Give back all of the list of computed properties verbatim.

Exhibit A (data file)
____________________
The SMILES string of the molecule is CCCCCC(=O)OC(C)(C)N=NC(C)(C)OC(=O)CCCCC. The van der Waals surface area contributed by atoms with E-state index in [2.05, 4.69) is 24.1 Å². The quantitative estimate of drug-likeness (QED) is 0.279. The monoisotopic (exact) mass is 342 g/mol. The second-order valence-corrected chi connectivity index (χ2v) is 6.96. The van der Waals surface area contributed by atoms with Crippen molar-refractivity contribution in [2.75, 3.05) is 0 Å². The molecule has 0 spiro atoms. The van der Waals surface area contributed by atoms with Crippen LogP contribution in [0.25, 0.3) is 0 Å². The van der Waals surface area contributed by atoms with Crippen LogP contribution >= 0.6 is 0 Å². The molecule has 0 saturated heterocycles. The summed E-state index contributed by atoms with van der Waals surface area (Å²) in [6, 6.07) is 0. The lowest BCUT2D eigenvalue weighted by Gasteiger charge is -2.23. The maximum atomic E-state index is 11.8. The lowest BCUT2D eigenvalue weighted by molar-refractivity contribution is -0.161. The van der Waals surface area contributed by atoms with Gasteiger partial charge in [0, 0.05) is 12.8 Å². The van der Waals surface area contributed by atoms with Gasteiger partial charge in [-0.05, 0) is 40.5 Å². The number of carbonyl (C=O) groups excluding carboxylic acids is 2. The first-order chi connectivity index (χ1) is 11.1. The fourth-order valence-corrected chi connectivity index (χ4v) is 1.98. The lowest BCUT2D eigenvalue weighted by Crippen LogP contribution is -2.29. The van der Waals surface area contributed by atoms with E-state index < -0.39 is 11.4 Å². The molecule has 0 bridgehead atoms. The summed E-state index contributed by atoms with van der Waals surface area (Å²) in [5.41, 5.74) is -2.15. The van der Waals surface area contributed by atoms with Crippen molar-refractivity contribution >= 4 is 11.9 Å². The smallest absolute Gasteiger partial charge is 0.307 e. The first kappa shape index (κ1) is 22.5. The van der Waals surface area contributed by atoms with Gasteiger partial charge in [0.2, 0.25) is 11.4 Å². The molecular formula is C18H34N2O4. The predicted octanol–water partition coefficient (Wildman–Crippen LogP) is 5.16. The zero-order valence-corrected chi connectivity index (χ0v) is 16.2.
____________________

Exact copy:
The SMILES string of the molecule is CCCCCC(=O)OC(C)(C)N=NC(C)(C)OC(=O)CCCCC. The van der Waals surface area contributed by atoms with E-state index in [2.05, 4.69) is 24.1 Å². The quantitative estimate of drug-likeness (QED) is 0.279. The monoisotopic (exact) mass is 342 g/mol. The second-order valence-corrected chi connectivity index (χ2v) is 6.96. The van der Waals surface area contributed by atoms with Crippen molar-refractivity contribution in [2.75, 3.05) is 0 Å². The molecule has 0 spiro atoms. The van der Waals surface area contributed by atoms with Crippen LogP contribution in [0.25, 0.3) is 0 Å². The van der Waals surface area contributed by atoms with Crippen LogP contribution >= 0.6 is 0 Å². The molecule has 0 saturated heterocycles. The summed E-state index contributed by atoms with van der Waals surface area (Å²) in [6, 6.07) is 0. The lowest BCUT2D eigenvalue weighted by Gasteiger charge is -2.23. The maximum atomic E-state index is 11.8. The lowest BCUT2D eigenvalue weighted by molar-refractivity contribution is -0.161. The van der Waals surface area contributed by atoms with Gasteiger partial charge in [0, 0.05) is 12.8 Å². The van der Waals surface area contributed by atoms with Gasteiger partial charge in [-0.05, 0) is 40.5 Å². The number of carbonyl (C=O) groups excluding carboxylic acids is 2. The first-order chi connectivity index (χ1) is 11.1. The fourth-order valence-corrected chi connectivity index (χ4v) is 1.98. The lowest BCUT2D eigenvalue weighted by Crippen LogP contribution is -2.29. The van der Waals surface area contributed by atoms with E-state index < -0.39 is 11.4 Å². The molecule has 0 bridgehead atoms. The summed E-state index contributed by atoms with van der Waals surface area (Å²) in [5.41, 5.74) is -2.15. The van der Waals surface area contributed by atoms with Crippen molar-refractivity contribution >= 4 is 11.9 Å². The smallest absolute Gasteiger partial charge is 0.307 e. The first kappa shape index (κ1) is 22.5. The van der Waals surface area contributed by atoms with Gasteiger partial charge in [0.2, 0.25) is 11.4 Å². The molecular formula is C18H34N2O4. The predicted octanol–water partition coefficient (Wildman–Crippen LogP) is 5.16. The zero-order valence-corrected chi connectivity index (χ0v) is 16.2.